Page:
Encryption is still the best defense, despite NSA code-cracking

Though the National Security Agency spends billions of dollars to crack encryption codes, security experts maintain that, properly implemented, encryption is still the best way to secure data.

Citing documents leaked by former NSA contract employee Edward Snowden, U.K. newspaper The Guardian and other media outlets have reported that the NSA and its British counterpart, the GCHQ, have cracked encryption algorithms that are widely used to protect online communications, banking and medical records, and corporate data.

But Steve Weis, CTO at security vendor PrivateCore, said despite the NSA activities, the mathematics of cryptography remain very hard to crack.

Weis, who holds a doctorate in cryptography from MIT, suggested that it's likely that the NSA managed to break through insecure and outdated implementations of some encryption technologies.

For example, the leaked documents suggest that the NSA built a back door into an encryption standard called Dual EC DRBG, which is used to generate random numbers. Weis noted that the Dual EC DRBG standard has been available for six years but has been rarely used since two Microsoft engineers discovered the NSA hack.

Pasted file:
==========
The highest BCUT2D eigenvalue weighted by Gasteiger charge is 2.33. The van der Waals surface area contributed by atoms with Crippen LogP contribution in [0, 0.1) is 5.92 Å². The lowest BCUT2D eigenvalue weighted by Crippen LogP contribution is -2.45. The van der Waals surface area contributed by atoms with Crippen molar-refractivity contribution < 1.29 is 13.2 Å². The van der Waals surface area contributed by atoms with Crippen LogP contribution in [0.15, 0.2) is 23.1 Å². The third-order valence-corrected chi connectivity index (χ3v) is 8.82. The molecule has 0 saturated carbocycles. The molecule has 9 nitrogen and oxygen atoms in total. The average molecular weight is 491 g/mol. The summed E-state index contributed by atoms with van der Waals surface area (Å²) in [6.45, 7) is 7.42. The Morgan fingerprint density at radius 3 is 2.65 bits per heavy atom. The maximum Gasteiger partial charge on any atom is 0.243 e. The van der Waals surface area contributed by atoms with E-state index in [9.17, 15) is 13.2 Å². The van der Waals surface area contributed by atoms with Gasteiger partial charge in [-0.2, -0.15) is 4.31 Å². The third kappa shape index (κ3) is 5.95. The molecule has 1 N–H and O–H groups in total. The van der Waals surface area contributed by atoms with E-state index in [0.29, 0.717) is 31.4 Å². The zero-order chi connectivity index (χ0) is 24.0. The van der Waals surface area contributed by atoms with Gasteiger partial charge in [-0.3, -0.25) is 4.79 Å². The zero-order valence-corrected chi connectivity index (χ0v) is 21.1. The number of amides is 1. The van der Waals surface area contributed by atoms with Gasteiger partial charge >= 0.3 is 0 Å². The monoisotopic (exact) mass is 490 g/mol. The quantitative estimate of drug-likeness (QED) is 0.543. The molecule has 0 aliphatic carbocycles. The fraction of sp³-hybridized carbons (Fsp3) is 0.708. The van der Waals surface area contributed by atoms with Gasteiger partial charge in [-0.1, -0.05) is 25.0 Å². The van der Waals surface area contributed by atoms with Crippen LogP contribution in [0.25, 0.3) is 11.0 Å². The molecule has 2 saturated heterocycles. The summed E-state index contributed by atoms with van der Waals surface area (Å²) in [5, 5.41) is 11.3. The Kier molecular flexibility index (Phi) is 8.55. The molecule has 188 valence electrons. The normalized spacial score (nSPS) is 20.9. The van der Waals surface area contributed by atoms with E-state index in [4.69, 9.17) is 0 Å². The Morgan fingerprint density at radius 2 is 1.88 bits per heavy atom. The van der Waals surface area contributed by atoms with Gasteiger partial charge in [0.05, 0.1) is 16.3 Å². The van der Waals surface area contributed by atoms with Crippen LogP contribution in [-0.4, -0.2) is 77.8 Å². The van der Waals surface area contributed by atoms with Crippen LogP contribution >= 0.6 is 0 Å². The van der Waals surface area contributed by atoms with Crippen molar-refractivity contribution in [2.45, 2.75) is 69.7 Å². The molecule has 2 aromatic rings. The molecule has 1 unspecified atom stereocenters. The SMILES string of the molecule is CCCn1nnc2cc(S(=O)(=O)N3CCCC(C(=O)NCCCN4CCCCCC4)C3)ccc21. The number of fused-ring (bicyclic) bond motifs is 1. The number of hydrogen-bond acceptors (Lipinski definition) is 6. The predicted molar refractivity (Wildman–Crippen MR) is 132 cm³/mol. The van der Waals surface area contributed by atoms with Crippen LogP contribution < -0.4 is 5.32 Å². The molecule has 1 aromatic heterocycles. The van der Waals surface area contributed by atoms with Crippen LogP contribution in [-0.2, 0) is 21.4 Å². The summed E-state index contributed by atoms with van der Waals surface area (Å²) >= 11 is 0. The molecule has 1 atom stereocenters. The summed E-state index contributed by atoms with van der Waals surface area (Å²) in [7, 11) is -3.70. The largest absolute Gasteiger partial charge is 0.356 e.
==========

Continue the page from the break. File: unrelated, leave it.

It remains unclear whether NSA experts have the ability to crack more robust encryption technologies, Weis said. "So far, I've not seen anything to suggest than an algorithm like [the Advanced Encryption Standard] has been broken."

Weis advised concerned enterprises to use open-source technologies like OpenSSL -- whose code is always visible to developers -- rather than commercial software. "The code is there for people to audit and you can see the changes," he said. "At least you have some assurance that there is no intentional vulnerability" built into the software.

This version of this story was originally published in Computerworld's print edition. It was adapted from an article that appeared earlier on Computerworld.com.

Read more about security in Computerworld's Security Topic Center.

Tags Cybercrime and HackingGovernment ITNational Security AgencysecurityMicrosoftnsaGCHQ

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